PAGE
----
Ion modeller has an eye on the prize

Wednesday 11 May 2022 10am

Kasimir Gregory has been named as a Finalist in the 7News Young Achiever Awards NSW & ACT – Western Sydney University Academic Achievement Award.

Kasimir is a post-doctoral fellow in the Materials Physics Department, working on the behaviour of salts in solutions.

“There are millions of salts out there – each one has a different behaviour, for example in our bodies. But we are still not really sure how they work,” Kasimir says.

“So I’m trying to quantify that.”

His quest could lead to not only better treatments for all kinds of diseases – most pharmaceuticals are salts – but also have much wider impact, for example in the development of better batteries, of which salts are a crucial component.

Kasimir joined RSPhys after a PhD at Newcastle University, during which he co-authored a paper with Dr Vince Craig from Materials Physics. Vince was so impressed with the work that he nominated Kasimir for the Academic Achievement award.

“Kasimir has made an outstanding contribution towards addressing a very significant problem in Physical Chemistry that is over 100 years old, and has resisted resolution despite the concerted efforts of scientists across the world,” Dr Craig said.

“It puts us within reach of being able to predict the properties of electrolyte solutions.

"The importance of this is hard to overstate, as this gap in our knowledge currently inhibits our understanding of a host of biochemical problems as well as technological problems such as crystallisation, reaction rates, battery electrolytes and CO2 capture technologies.”

Kasimir’s paper rocked the field of chemistry with a new explanation for the Hofmeister series – a classification of various salts made in the late 19th century by Czech chemist Franz Hofmeister.

Conventional thinking linked the Hofmeister series of ion properties with the polarizability of the atoms in the ion, but Kasimir’s modelling found that charge density was a much stronger predictor of ion behaviour. In the words of his award nomination, he “cracked a wicked and important scientific problem that has resisted explanation for over 130 years.”

Modestly, Kasimir attributes some of his success to luck, as the inspiration for his methodology, employing quantum chemistry, was based on work published only in 2016.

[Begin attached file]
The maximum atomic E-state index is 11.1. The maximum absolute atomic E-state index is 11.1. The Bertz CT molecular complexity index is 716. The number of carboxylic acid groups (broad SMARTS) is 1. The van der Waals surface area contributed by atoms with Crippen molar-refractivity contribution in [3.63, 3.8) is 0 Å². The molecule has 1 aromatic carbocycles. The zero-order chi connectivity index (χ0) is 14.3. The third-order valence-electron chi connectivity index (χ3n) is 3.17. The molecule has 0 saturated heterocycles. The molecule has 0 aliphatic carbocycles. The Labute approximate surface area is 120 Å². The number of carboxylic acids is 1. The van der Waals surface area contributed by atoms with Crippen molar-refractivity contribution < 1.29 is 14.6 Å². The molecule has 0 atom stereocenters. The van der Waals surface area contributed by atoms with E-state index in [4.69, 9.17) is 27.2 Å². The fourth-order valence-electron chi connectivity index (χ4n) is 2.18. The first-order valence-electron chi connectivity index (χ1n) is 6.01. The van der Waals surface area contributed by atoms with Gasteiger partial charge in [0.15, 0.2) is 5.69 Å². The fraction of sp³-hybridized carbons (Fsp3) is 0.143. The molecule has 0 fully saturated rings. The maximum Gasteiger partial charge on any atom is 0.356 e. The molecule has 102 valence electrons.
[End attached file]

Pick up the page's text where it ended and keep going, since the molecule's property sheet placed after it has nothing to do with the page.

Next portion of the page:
To test his model, he accumulated about 100 experimental and computational datasets to test the ion properties for 50 ions – an order of magnitude more than typical studies – and tried many parameters before finding the near-perfect correlation with charge density.

The work also confirms that the conventional wisdom wasn’t completely wrong – for halides, the ion behaviour correlates well with polarizability – and with charge density, as well.

Kasimir acknowledges there is still plenty to do.

“Capturing the perturbations – the deviations from the series – is the next trick,” he says.

“From a simplified perspective, this works really well, but the holy grail in the field is to develop a general predictive theory for these effects that encompasses not only the anions, but cations, solvents and co-solutes – it’s a whole matrix of properties!”

The awards ceremony is on Friday 13th of May – Best of luck Kasimir!

To hear more from Kasimir Gregory, check out his podcast, Anion the Future.


Mr Kasimir Gregory

Further reading

read more

Related news stories

Even when nuclei don’t touch, there’s give and take

When nuclei collide, protons and neutrons zip back and forth between them, even if they stay a significant distance apart and don’t touch. Physicists measured nuclei bouncing off one another, without sufficient energy to overcome the electrostatic repulsion between the two positively charged nuclei,...

ANU Physics Sweeps Awards

The Research School of Physics has had spectacular success in the 2023 awards season. Our staff and students snared medals from the Australian Institute of Physics (AIP) for best honours thesis, best PhD thesis, and for research excellence. And from the Royal Australian Chemical Institute (RACI), the 2023...

Digging a tunnel in a quantum field

When Rosemary Zielinski was offered an honours project to develop a theory of quantum tunnelling, her first thought was, 'but that’s already done – I studied that in second year!' Quantum tunnelling is a well-documented example of quantum weirdness; particles that, according to Newton’s...

Building an artificial brain from rare vanadium oxide

A rare form of vanadium oxide could be the basis for a new generation of computers that mimic the human brain, researchers from the Electronic Materials Engineering (EME) department have found. Trivanadium pentoxide (V3O5) has properties suited to making devices for neuromorphic computing, which is based...